Continuing our discussion on Corporate Social Responsibility (CSR) from the previous week, let’s explore two case studies, one from a recent Starfish Impact client, and another public example, to illustrate what CSR is and how Starfish has worked with companies in the past to increase or develop them as corporate citizens.
A recent client came to us with the situation that the principal and company had provided long time support of its community through checkbook gift making, often directed to specific nonprofits per clients as a part of business development. Our analysis of the situation was that the company had a scattered community support model, with a lack of meaning, focus, strategy, and engagement with the Owner/Founder, team and clients. As a result, the company had minimal community impact in addressing real issues/challenges as well as no story to tell internally or externally. Engagement was minimal and there was a fostering disappointment in community charitable commitment.
Our recommended solution included creating a strategy that delineated giving focus areas, goals of community involvement, business development, and employee engagement. We identified strategic nonprofit partners for long-term investment and relationship building in order to create greater impact for all. The implementation opportunity was realistic for the company and focused on a CSR Plan with five Giving Priority Areas and five correlated nonprofit partners. As a result, the Client has increased giving in the community, continued to grow its client base and team, retained and engaged team members, and felt the significance of its commitment. The company is on track to double its philanthropic giving for the next two years (reaching approximately $500K). And to significantly increase its other forms of community engagement laid out in the plan, achieving exponentially more impact as a result of the sum total.
Another case study is an interesting one we recently explored on Wal-Mart’s Sustainable Seafood, in which the company utilized it’s market dominance to shift the seafood industry. Through this initiative, Wal-Mart increased its efficiencies in the supply chain, its margins and product quality, decreased its environmental footprint, provided client differentiation, and positioned Wal-Mart as a market leader in the ‘green’ space as well as helped to combat ongoing reputation challenges.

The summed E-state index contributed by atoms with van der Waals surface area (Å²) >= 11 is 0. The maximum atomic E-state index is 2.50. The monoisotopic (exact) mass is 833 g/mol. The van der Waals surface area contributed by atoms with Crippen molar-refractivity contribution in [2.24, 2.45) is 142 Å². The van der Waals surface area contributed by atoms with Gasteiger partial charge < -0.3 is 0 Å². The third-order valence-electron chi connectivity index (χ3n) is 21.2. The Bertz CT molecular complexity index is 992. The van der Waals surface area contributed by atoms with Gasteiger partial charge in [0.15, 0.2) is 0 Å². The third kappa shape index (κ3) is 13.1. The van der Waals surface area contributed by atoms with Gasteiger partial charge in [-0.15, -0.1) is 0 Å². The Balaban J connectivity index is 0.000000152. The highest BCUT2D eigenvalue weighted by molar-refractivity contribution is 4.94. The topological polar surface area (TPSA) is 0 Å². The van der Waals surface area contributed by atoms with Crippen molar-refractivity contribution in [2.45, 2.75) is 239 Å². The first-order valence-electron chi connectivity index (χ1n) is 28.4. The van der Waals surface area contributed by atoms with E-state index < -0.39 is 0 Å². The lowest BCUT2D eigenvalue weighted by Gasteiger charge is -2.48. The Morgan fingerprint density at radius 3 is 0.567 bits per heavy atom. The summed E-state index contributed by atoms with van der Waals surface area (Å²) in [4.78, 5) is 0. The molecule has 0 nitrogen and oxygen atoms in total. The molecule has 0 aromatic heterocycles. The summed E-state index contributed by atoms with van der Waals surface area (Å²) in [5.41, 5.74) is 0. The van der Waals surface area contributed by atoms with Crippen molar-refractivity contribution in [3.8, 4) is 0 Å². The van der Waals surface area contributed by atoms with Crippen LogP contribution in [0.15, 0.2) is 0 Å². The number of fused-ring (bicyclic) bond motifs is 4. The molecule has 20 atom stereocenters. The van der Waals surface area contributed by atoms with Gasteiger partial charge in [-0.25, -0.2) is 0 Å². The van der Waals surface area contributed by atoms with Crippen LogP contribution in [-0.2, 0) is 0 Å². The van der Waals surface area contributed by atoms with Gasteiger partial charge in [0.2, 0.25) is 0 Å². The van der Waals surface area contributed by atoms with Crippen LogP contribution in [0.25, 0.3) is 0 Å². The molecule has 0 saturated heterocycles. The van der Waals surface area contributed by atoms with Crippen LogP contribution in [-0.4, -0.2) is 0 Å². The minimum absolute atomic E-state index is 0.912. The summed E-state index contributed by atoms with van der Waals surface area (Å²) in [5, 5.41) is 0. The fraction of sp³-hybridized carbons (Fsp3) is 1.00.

The situation was such that Wal-Mart’s market for seafood was growing while at the same time the industry market for sustainable seafood was set to collapse in the coming years from over fishing. And as is, Wal-Mart execs were having supply issues. Supporting sustainably caught fish had a personal gain for Wal-Mart by resolving supply chain issues.
As part of the solution, Wal-Mart partnered with a third party certification program, Marine Stewardship Council (MSC). Doing so kept the responsibility of determining and maintaining standards off of Wal-Mart and instead on an organization that was better positioned to handle this role. Wal-Mart publicly committed to working only with MSC suppliers, and also gave current suppliers incentive to get up to speed with MSC certification which was previously an expensive and time consuming process with little incentive. This effectively changed the industry given Wal-Mart’s buying power. Certification provided Wal-Mart with great supply chain transparency, when stock often came from 5th order suppliers that were so down chain that Wal-Mart had little control of supply, quality and other factors.
As a result, transportation costs were decreased, quality increased, transaction costs decreased, and the environment was bettered. And nonprofit partners MSC and World Wildlife Fund (WWF), also involved in partnership, benefited, as they wouldn’t have had access to the type of marketing, reach, or attraction of potential partners without Wal-Mart involved. If interested in more details on the case, read – The Greening of Wal-Mart by the Stanford Social Innovation Review.
Both of these case studies illustrate how CSR can take many shapes and represent one issue, to a multi tiered approach. There is no right or wrong way for a business to ‘do CSR’, but more than ever, aligning business goals, engaging stakeholders, and having leadership’s buy in are critical elements to a successful CSR strategy.
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